Here's another elaborate type of 419 scam that claims to come from some security force, and in this case, it's Interpol, or the "International Criminal Police Organization," according to Wikipedia. You can usually believe them for that kind of stuff. Just as with the Pepsi "Lottery" scam below, the scammers go to great lengths trying to convince you that they are who they say they are. They most notably always give themselves away with the use of free e-mail addresses, which they have no choice but to use if they want a reply. In this one, it's a free e-mail service in Mongolia known as Skymail. I guess Mongolia is "Big Sky Country" or something (just kidding, Montana LOL). Also quite notable is the poor English and grammar. This posting is located on this page in the upper right hand corner, subject to be moved down in the future to make room for newer stuff. Please follow me on Twitter @inscamerated. Thank You!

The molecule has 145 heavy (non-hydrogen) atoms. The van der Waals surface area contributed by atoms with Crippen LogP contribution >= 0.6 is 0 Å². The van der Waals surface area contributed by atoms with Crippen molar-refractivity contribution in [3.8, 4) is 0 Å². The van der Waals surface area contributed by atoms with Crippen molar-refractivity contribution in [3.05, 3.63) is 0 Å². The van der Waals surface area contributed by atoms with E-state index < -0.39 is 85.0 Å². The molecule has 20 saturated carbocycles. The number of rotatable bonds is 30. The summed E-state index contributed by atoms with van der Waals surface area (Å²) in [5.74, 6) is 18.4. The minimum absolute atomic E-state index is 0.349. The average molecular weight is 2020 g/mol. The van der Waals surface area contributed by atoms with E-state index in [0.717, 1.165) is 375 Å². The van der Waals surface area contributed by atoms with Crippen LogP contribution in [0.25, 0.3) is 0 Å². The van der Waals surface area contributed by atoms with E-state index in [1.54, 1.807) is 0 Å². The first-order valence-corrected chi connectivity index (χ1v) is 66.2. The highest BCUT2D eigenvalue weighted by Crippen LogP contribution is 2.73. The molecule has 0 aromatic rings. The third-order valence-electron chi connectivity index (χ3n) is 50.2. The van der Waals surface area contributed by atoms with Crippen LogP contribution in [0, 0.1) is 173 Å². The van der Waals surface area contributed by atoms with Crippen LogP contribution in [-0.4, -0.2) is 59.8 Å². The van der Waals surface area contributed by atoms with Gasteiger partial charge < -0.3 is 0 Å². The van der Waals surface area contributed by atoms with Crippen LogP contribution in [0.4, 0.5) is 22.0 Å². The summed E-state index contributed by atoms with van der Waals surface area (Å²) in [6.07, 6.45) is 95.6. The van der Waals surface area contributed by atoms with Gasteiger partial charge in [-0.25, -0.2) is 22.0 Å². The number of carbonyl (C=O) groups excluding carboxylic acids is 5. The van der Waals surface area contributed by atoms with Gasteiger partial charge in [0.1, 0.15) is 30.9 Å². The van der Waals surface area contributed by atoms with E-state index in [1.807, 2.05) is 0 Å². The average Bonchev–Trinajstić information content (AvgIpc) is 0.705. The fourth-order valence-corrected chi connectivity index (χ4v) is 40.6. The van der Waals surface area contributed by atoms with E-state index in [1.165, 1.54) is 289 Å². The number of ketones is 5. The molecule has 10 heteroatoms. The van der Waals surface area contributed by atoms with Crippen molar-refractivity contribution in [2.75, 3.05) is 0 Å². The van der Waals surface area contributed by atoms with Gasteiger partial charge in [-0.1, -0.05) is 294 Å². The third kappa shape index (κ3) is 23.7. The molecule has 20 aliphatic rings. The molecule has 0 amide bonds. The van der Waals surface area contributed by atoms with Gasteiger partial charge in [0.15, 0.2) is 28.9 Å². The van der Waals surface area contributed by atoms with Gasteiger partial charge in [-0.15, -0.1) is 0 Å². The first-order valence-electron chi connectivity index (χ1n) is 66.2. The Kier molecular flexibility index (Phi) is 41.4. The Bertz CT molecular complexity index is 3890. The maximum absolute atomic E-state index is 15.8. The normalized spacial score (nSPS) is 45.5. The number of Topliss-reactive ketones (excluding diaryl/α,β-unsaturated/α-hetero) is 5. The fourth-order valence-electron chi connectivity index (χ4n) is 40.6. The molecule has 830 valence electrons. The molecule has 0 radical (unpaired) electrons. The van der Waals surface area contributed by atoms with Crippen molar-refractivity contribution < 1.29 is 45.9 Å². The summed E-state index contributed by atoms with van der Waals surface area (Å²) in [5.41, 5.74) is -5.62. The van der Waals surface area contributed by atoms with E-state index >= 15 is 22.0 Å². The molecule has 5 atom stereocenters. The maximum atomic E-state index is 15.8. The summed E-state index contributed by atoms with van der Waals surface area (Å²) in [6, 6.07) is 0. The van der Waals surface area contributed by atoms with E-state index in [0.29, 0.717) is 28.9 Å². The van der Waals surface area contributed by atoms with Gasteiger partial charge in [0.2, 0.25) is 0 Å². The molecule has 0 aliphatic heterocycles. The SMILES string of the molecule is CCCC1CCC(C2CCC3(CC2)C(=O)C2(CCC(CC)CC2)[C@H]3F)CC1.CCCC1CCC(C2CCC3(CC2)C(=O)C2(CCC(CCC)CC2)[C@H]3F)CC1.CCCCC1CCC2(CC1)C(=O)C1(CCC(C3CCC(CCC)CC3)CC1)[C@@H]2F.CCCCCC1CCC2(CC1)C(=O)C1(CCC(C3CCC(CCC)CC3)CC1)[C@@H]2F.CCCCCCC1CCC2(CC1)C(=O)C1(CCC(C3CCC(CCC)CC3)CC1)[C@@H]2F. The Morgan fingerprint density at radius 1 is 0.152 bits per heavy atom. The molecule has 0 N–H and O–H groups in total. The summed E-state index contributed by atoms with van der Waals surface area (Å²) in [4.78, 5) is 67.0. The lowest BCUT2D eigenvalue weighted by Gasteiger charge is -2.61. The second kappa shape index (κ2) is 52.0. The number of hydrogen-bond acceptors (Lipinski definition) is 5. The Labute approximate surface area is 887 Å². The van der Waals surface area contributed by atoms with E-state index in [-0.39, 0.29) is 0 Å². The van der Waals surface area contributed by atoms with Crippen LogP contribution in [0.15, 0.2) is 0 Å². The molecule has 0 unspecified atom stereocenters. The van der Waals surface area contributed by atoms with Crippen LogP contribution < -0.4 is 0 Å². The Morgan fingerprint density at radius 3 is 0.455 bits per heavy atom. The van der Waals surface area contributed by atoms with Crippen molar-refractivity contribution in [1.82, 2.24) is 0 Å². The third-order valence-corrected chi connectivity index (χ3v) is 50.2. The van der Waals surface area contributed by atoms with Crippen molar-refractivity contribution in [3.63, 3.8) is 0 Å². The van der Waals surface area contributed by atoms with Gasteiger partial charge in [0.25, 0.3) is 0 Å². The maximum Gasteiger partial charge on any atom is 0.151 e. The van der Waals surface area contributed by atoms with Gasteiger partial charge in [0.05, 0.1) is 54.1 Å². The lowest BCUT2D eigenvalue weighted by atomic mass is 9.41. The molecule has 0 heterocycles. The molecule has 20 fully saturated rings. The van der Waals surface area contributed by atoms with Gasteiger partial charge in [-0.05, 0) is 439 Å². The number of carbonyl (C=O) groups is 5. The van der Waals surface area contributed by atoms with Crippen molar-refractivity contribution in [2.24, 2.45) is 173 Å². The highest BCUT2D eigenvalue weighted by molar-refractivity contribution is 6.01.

My name is Gary, and I live in the Midwestern United States. This site is intended to expose the frauds and scams that are so pervasive on the internet, especially today. One hundred per- cent of the e-mails you get that promise you millions are never, ever real. They'll tell you they're "dying," trying to gain your sympathy. They're not dying, they're lying. Click Here for the "Dying" scams. Don't fall for it, and never send them any money, no matter what they tell you. Oh, and good luck hacking this website. It's got a nice strong password on it.